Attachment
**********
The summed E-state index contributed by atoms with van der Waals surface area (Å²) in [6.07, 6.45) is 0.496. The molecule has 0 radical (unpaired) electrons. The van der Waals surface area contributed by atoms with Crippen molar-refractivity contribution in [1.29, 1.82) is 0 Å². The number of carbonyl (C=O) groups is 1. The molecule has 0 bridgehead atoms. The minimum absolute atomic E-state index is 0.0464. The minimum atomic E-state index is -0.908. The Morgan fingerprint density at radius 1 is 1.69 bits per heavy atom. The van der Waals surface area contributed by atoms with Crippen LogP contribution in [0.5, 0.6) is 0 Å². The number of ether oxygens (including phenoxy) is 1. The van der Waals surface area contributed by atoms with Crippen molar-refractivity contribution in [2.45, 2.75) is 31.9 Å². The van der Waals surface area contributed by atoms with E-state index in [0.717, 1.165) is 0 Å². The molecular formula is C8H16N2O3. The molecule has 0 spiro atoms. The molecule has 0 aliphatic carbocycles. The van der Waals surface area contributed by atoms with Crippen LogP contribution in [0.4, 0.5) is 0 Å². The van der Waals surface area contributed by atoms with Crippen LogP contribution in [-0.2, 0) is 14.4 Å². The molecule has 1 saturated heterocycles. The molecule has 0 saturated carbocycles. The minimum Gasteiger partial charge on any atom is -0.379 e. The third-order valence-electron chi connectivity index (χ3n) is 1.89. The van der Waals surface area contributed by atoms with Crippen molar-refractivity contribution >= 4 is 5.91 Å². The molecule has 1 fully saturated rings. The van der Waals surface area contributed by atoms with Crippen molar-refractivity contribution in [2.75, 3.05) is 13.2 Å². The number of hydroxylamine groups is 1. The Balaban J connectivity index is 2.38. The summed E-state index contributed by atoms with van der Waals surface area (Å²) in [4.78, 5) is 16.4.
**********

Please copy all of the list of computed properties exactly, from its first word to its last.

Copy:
The summed E-state index contributed by atoms with van der Waals surface area (Å²) in [6.07, 6.45) is 0.496. The molecule has 0 radical (unpaired) electrons. The van der Waals surface area contributed by atoms with Crippen molar-refractivity contribution in [1.29, 1.82) is 0 Å². The number of carbonyl (C=O) groups is 1. The molecule has 0 bridgehead atoms. The minimum absolute atomic E-state index is 0.0464. The minimum atomic E-state index is -0.908. The Morgan fingerprint density at radius 1 is 1.69 bits per heavy atom. The van der Waals surface area contributed by atoms with Crippen LogP contribution in [0.5, 0.6) is 0 Å². The number of ether oxygens (including phenoxy) is 1. The van der Waals surface area contributed by atoms with Crippen molar-refractivity contribution in [2.45, 2.75) is 31.9 Å². The van der Waals surface area contributed by atoms with E-state index in [0.717, 1.165) is 0 Å². The molecular formula is C8H16N2O3. The molecule has 0 spiro atoms. The molecule has 0 aliphatic carbocycles. The van der Waals surface area contributed by atoms with Crippen LogP contribution in [0.4, 0.5) is 0 Å². The van der Waals surface area contributed by atoms with Crippen LogP contribution in [-0.2, 0) is 14.4 Å². The molecule has 1 saturated heterocycles. The molecule has 0 saturated carbocycles. The minimum Gasteiger partial charge on any atom is -0.379 e. The third-order valence-electron chi connectivity index (χ3n) is 1.89. The van der Waals surface area contributed by atoms with Crippen molar-refractivity contribution >= 4 is 5.91 Å². The molecule has 1 fully saturated rings. The van der Waals surface area contributed by atoms with Crippen molar-refractivity contribution in [2.75, 3.05) is 13.2 Å². The number of hydroxylamine groups is 1. The Balaban J connectivity index is 2.38. The summed E-state index contributed by atoms with van der Waals surface area (Å²) in [4.78, 5) is 16.4.